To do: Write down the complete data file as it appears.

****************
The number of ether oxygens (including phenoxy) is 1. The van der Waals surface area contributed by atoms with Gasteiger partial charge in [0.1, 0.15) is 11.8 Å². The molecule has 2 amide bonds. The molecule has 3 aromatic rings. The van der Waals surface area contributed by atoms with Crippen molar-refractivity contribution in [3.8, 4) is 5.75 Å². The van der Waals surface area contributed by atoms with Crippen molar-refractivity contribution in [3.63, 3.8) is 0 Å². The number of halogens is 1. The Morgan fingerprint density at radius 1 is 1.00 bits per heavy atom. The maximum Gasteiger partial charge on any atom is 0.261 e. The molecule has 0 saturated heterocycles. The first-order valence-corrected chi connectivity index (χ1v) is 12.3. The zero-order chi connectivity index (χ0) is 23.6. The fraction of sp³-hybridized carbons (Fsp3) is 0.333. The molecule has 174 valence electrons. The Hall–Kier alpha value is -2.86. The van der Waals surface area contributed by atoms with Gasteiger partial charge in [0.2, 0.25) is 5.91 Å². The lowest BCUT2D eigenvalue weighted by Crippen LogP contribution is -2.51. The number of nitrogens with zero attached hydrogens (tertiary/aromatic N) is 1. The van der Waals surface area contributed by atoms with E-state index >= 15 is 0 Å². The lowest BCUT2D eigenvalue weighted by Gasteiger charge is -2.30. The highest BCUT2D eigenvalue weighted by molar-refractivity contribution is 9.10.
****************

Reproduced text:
The number of ether oxygens (including phenoxy) is 1. The van der Waals surface area contributed by atoms with Gasteiger partial charge in [0.1, 0.15) is 11.8 Å². The molecule has 2 amide bonds. The molecule has 3 aromatic rings. The van der Waals surface area contributed by atoms with Crippen molar-refractivity contribution in [3.8, 4) is 5.75 Å². The van der Waals surface area contributed by atoms with Crippen molar-refractivity contribution in [3.63, 3.8) is 0 Å². The number of halogens is 1. The Morgan fingerprint density at radius 1 is 1.00 bits per heavy atom. The maximum Gasteiger partial charge on any atom is 0.261 e. The molecule has 0 saturated heterocycles. The first-order valence-corrected chi connectivity index (χ1v) is 12.3. The zero-order chi connectivity index (χ0) is 23.6. The fraction of sp³-hybridized carbons (Fsp3) is 0.333. The molecule has 174 valence electrons. The Hall–Kier alpha value is -2.86. The van der Waals surface area contributed by atoms with Gasteiger partial charge in [0.2, 0.25) is 5.91 Å². The lowest BCUT2D eigenvalue weighted by Crippen LogP contribution is -2.51. The number of nitrogens with zero attached hydrogens (tertiary/aromatic N) is 1. The van der Waals surface area contributed by atoms with E-state index >= 15 is 0 Å². The lowest BCUT2D eigenvalue weighted by Gasteiger charge is -2.30. The highest BCUT2D eigenvalue weighted by molar-refractivity contribution is 9.10.